Impacts and Costs of Diabetic Eye Disease

Impacts and Costs of Diabetic Eye Disease

Visual impairment caused by Diabetic Retinopathy and Diabetic Macular Edema has significant impact on psychological well-being and quality of life 5, and limits employment, mobility, social functioning and independence 5-7. Diabetic Retinopathy and Diabetic Macular Edema result in a significant economic burden on healthcare costs 6,8-10, and an increased need for formal and informal caregivers 11 leading to productivity losses due to absence from labour force and opportunity costs associated to the support of informal care givers.

The Diabetic Retinopathy Barometer Study across 41 countries globally reported that 20% of diabetic patients found their diabetes more difficult to manage due to loss in vision, 44% of diabetic patients did not did not have, or did not use, written protocols for the management of diabetes related vision loss, 79% of respondents said their vision impairment due to Diabetic Retinopathy or Diabetic Macular Edema made everyday activities difficult, such as driving, working and cooking or cleaning their home, and in some cases impossible, 69% of those with Diabetic Macular Edema experienced days of poor physical and mental health, 27% of respondents either never discussed eye complications with their doctor or did so only after the onset of symptoms, 38% of patients said that long wait times for an appointment were a barrier to eye exams and 21% of ophthalmologists had not received specific training in the treatment and diagnosis of Diabetic Retinopathy and or Diabetic Macular Edema.

Early detection of eye disease and intervention can prevent sight loss and thereby avoid disability burden and provide substantial economic savings.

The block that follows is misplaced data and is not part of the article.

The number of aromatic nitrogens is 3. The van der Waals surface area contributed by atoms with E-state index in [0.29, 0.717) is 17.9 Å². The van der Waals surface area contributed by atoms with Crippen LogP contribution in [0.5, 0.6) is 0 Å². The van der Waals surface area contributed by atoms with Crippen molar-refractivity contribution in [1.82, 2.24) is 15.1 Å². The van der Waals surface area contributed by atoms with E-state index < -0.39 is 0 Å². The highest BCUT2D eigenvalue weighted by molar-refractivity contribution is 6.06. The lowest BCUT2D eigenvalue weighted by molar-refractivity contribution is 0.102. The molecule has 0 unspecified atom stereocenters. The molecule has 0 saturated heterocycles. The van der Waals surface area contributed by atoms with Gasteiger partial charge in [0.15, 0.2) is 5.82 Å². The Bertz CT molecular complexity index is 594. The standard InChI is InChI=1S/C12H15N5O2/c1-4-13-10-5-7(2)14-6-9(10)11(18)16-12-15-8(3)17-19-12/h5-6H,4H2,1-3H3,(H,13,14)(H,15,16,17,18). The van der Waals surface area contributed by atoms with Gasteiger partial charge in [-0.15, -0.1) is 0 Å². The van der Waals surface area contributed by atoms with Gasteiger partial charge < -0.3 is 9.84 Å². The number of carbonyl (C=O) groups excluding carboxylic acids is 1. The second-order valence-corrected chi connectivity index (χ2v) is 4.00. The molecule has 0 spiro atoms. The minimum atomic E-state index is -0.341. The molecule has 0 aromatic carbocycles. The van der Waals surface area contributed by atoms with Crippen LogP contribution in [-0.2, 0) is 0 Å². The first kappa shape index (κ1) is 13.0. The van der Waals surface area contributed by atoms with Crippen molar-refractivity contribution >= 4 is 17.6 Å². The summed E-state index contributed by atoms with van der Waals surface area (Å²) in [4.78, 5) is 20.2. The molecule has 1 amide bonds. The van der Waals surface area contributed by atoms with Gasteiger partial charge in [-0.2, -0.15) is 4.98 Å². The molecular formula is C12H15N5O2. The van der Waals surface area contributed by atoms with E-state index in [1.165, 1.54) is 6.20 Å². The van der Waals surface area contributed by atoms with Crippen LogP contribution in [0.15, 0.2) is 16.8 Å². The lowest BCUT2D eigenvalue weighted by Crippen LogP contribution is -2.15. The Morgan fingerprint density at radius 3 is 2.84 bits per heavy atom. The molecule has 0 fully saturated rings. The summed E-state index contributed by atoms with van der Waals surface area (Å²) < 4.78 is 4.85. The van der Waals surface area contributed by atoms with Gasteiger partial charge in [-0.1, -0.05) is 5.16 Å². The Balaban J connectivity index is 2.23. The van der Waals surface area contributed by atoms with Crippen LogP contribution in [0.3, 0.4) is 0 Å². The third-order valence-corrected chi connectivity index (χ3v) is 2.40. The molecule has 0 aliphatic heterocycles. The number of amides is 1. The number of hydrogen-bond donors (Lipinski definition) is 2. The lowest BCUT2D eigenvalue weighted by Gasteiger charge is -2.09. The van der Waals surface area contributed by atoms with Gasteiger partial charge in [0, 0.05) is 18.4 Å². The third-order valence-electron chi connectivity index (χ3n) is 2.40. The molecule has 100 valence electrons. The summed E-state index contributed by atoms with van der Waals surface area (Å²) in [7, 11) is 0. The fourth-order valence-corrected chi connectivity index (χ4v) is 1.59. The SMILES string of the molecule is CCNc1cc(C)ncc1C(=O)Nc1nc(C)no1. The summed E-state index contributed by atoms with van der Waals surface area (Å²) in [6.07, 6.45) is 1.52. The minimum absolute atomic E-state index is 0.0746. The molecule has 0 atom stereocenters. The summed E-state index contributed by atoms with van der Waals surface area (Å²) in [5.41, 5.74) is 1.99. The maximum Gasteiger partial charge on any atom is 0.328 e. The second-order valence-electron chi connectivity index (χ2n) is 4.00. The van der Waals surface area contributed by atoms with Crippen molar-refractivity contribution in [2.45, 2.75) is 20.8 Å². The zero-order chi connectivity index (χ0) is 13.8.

In Mexico it is estimated that screening for Diabetic Retinopathy would provide €20 million saving on healthcare, €34 million on informal care and €7 million in productivity in a year. In Ireland Diabetic Retinopathy screening has estimated savings of €5.4 million social care €3.6 million health care per year (Deloitte Access Economics 2011 ROI). In Australia DME indirect costs (not including health care or informal care owing to a lack of data) is calculated at $624.3 million per year. Direct medical costs of type 2 diabetics in Switzerland is €2425 per patient per year 12. Costs associated with Diabetic Retinopathy tend to increase as Diabetic Retinopathy progresses. For a given year in Germany the total cost of Diabetic Retinopathy paid by society was  €3.51 Billion 13. A study in Taiwan reported the progression to advanced diabetic retinopathy was associated with higher costs compared to patients without progression, thus treatment intervention to halt or delay progression of Diabetic Retinopathy would prove beneficial.10  Additional studies in Taiwan show screening for Diabetic Retinopathy is both medically and economically worthwhile. Thus, annual screening for Diabetic Retinopathy among Chinese with type 2 diabetes should be conducted. Prevention programs aimed at improving eye care for patients with type 2 diabetes result in both substantial federal budgetary savings and highly cost-effective health care. Indeed a study in Sweden indicated that diagnosis and treatment brought down the cost associated with Diabetic Retinopathy 9, similarly in Sweden the severity of Diabetic Retinopathy and presence of Diabetic Macular Edema were associated with higher costs than Non Proliferative Diabetic Retinopathy and mild-moderate Diabetic Retinopathy,  and total direct costs of Diabetic Retinopathy per year were calculated at €9.9 million9. Medicare expenditure in the U.S.A. has also been reported to be higher in diabetic patients with Non Proliferative Diabetic Retinopathy and Proliferative Diabetic Retinopathy compared to diabetic patients without any Diabetic Retinopathy, expenditure was significantly greater in with Proliferative Diabetic Retinopathy patients compared to Non Proliferative Diabetic Retinopathy patients, thus suggesting delaying progression may be associated with decreased Medicare expenditures 14.